Allow Independent Road-testing (AlR) welcomes the launch of the Ultra Low Emission Zone (ULEZ) in London on Monday (April 8), but has again claimed it will not stop ‘dirty diesels’ from entering the capital.
Under the ULEZ scheme, penalty-free access to the centre of London will only be granted to petrol cars with a minimum Euro 4 standard while diesels must comply with the Euro 6 standard. Non-compliant cars must pay £12.50 to enter the ULEZ on top of the Congestion Charge.
However, AIR says tests it has conducted, rated in the AIR Index, show that many Euro 6 diesels will legitimately still be producing many times the officially published NOx limit, with free access to ULEZ.
When a 2017 Renault Clio 1.5 litre dCi diesel was tested and rated in the AIR Index, it emerged that the supermini emitted 20 times more NOx in urban driving than a 2018 Land Rover Discovery 3.0 litre TD6 diesel, yet both fall under the category of ‘Euro 6’. What’s more, some Euro 6 diesels produce more urban NOx than earlier, cleaner Euro 5 vehicles, says AIR.
The results of variations between Euro 6 vehicles was presented at the launch of the AIR Index in February 2019.
AIR Index co-founder Nick Molden said: “Whilst the latest phase of the Euro 6 standard – in this case 6d which includes on-road testing - does set low levels of urban NOx emissions, millions of cars with a pre-Euro 6d standard have been sold across Europe and some are still on sale today. All these have unlimited ULEZ access since they fall within the overall Euro 6 stage.
“The fundamental issue we have with ULEZ access being based upon Euro standards alone, is that is not an efficient or fair way to address the problem of urban NOx emissions from vehicles, since over-emitting newer Euro 6 cars will be allowed in, yet older lower-emitting Euro 5 cars will attract penalty fines.”
The AIR Index rates vehicles tested in urban conditions to the same standardised methodology providing comparable NOx emissions levels that more accurately reflect the contribution to urban air quality than existing tests performed in a laboratory.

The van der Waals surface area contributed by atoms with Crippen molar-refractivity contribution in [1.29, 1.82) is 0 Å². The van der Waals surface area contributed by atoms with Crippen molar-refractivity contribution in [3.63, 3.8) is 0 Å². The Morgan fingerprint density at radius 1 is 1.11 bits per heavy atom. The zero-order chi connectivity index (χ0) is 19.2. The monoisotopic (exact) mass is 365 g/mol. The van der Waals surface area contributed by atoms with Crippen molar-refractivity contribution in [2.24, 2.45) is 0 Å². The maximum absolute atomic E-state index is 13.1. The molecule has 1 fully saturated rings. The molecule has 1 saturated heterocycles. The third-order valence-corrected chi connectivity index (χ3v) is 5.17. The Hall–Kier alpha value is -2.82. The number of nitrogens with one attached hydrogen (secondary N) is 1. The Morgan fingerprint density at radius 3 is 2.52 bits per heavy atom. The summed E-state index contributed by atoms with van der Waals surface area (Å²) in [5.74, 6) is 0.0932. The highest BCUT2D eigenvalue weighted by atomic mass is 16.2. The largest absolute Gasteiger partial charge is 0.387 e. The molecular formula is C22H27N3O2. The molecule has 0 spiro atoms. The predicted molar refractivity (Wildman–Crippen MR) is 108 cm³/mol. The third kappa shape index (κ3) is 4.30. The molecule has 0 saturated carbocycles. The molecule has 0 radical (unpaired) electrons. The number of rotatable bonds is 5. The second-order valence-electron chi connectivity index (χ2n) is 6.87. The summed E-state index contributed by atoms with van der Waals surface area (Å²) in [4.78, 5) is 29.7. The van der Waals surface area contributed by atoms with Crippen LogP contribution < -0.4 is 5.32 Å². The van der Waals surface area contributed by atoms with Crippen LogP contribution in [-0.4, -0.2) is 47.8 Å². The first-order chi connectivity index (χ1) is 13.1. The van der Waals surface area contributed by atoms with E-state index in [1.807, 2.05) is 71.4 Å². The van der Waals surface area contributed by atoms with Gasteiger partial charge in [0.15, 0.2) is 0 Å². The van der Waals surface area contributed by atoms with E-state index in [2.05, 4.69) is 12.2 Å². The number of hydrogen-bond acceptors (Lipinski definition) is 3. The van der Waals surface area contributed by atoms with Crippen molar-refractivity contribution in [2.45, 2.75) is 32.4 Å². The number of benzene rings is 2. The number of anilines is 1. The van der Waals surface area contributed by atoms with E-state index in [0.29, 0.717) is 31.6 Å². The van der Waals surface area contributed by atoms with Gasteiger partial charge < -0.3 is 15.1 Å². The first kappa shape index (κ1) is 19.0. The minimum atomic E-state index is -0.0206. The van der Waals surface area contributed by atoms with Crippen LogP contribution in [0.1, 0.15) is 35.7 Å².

AIR says it has been created to “inform and empower” car buyers and policy-makers about vehicle emissions when making choices about car purchase and usage.
An A-E colour-coded rating, shows the difference between clean and dirty vehicles based on how much NOx comes out of a car’s tailpipe in urban driving.
“We believe that ULEZ should be based on a better source of data,” continued Massimo Fedeli, operations director and co-founder of the AIR Index.
“Without a better source, the positive benefits will be seen more slowly, and the number of car-owners affected will be greater than necessary.
“It would immediately be more effective if used in conjunction with the ratings provided through the AIR Index. This would enable access to only the cleanest vehicles and limit the over-emitting vehicles from adding further to poor urban air quality.
“Specifically, a C-rated Euro 5 diesel could be let in, but an E-rated Euro 6 should not be.”
At the launch of London’s ULEZ, AIR is calling on policy-makers across Europe to look at the most effective way to use actual vehicle emissions, not just laboratory standards, as the basis for policies which will bring cleaner air, more quickly to everyone.
“Even at the most optimistic predictions, the current rate of adoption of zero emission vehicles is not happening quickly enough to help us, our friends and families, colleagues and citizens who need immediate respite from urban air pollution,” said Fedeli.
“To make rapid progress, we need to make best use of the cleanest internal combustion engine technology available today and deliver a real improvement in air quality immediately. There can be no excuse for failing to use the most effective ways available to us now, to improve urban air quality for everyone.”
Further information about Allow Independent Road-testing (AIR) can be found at www.allowair.org.